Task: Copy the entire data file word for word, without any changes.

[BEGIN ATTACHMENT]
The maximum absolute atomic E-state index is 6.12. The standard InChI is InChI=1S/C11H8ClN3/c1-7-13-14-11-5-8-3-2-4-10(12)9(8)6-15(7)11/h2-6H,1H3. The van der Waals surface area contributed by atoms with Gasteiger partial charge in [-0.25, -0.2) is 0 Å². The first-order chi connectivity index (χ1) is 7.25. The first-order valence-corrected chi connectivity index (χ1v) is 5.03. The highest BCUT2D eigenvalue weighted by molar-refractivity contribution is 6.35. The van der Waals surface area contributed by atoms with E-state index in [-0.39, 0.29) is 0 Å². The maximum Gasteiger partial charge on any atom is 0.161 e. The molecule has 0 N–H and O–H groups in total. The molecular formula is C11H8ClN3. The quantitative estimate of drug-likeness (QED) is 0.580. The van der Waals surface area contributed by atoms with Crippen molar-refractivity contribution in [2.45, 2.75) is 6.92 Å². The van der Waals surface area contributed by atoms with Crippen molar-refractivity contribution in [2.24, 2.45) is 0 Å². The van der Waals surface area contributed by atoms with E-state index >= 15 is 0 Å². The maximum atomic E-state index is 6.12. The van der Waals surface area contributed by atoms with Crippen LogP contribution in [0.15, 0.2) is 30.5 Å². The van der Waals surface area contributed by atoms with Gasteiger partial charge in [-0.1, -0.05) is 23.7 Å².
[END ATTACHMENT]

The maximum absolute atomic E-state index is 6.12. The standard InChI is InChI=1S/C11H8ClN3/c1-7-13-14-11-5-8-3-2-4-10(12)9(8)6-15(7)11/h2-6H,1H3. The van der Waals surface area contributed by atoms with Gasteiger partial charge in [-0.25, -0.2) is 0 Å². The first-order chi connectivity index (χ1) is 7.25. The first-order valence-corrected chi connectivity index (χ1v) is 5.03. The highest BCUT2D eigenvalue weighted by molar-refractivity contribution is 6.35. The van der Waals surface area contributed by atoms with E-state index in [-0.39, 0.29) is 0 Å². The maximum Gasteiger partial charge on any atom is 0.161 e. The molecule has 0 N–H and O–H groups in total. The molecular formula is C11H8ClN3. The quantitative estimate of drug-likeness (QED) is 0.580. The van der Waals surface area contributed by atoms with Crippen molar-refractivity contribution in [2.45, 2.75) is 6.92 Å². The van der Waals surface area contributed by atoms with Crippen molar-refractivity contribution in [2.24, 2.45) is 0 Å². The van der Waals surface area contributed by atoms with E-state index >= 15 is 0 Å². The maximum atomic E-state index is 6.12. The van der Waals surface area contributed by atoms with Crippen LogP contribution in [0.15, 0.2) is 30.5 Å². The van der Waals surface area contributed by atoms with Gasteiger partial charge in [-0.1, -0.05) is 23.7 Å².